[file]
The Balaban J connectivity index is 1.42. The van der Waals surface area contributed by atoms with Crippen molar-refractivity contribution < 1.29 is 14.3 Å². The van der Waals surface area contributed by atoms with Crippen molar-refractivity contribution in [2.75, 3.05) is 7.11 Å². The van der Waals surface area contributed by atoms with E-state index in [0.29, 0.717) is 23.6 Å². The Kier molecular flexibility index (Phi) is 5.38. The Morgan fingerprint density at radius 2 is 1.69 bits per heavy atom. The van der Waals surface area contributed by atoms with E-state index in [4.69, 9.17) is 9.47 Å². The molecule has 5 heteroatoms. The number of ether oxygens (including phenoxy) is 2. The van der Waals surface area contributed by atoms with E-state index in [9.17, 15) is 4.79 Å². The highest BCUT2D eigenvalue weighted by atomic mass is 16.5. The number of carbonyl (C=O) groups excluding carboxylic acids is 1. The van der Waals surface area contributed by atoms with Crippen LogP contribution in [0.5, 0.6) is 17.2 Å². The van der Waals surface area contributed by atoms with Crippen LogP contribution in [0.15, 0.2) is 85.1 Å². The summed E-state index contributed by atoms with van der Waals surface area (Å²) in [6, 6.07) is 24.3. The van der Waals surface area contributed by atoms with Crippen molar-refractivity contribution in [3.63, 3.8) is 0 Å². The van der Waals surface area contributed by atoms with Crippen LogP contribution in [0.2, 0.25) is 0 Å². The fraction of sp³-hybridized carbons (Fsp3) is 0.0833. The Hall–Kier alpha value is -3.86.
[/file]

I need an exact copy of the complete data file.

The Balaban J connectivity index is 1.42. The van der Waals surface area contributed by atoms with Crippen molar-refractivity contribution < 1.29 is 14.3 Å². The van der Waals surface area contributed by atoms with Crippen molar-refractivity contribution in [2.75, 3.05) is 7.11 Å². The van der Waals surface area contributed by atoms with E-state index in [0.29, 0.717) is 23.6 Å². The Kier molecular flexibility index (Phi) is 5.38. The Morgan fingerprint density at radius 2 is 1.69 bits per heavy atom. The van der Waals surface area contributed by atoms with E-state index in [4.69, 9.17) is 9.47 Å². The molecule has 5 heteroatoms. The number of ether oxygens (including phenoxy) is 2. The van der Waals surface area contributed by atoms with E-state index in [9.17, 15) is 4.79 Å². The highest BCUT2D eigenvalue weighted by atomic mass is 16.5. The number of carbonyl (C=O) groups excluding carboxylic acids is 1. The van der Waals surface area contributed by atoms with Crippen LogP contribution in [0.5, 0.6) is 17.2 Å². The van der Waals surface area contributed by atoms with Crippen LogP contribution in [0.15, 0.2) is 85.1 Å². The summed E-state index contributed by atoms with van der Waals surface area (Å²) in [6, 6.07) is 24.3. The van der Waals surface area contributed by atoms with Crippen molar-refractivity contribution in [3.63, 3.8) is 0 Å². The van der Waals surface area contributed by atoms with Crippen LogP contribution in [0.2, 0.25) is 0 Å². The fraction of sp³-hybridized carbons (Fsp3) is 0.0833. The Hall–Kier alpha value is -3.86.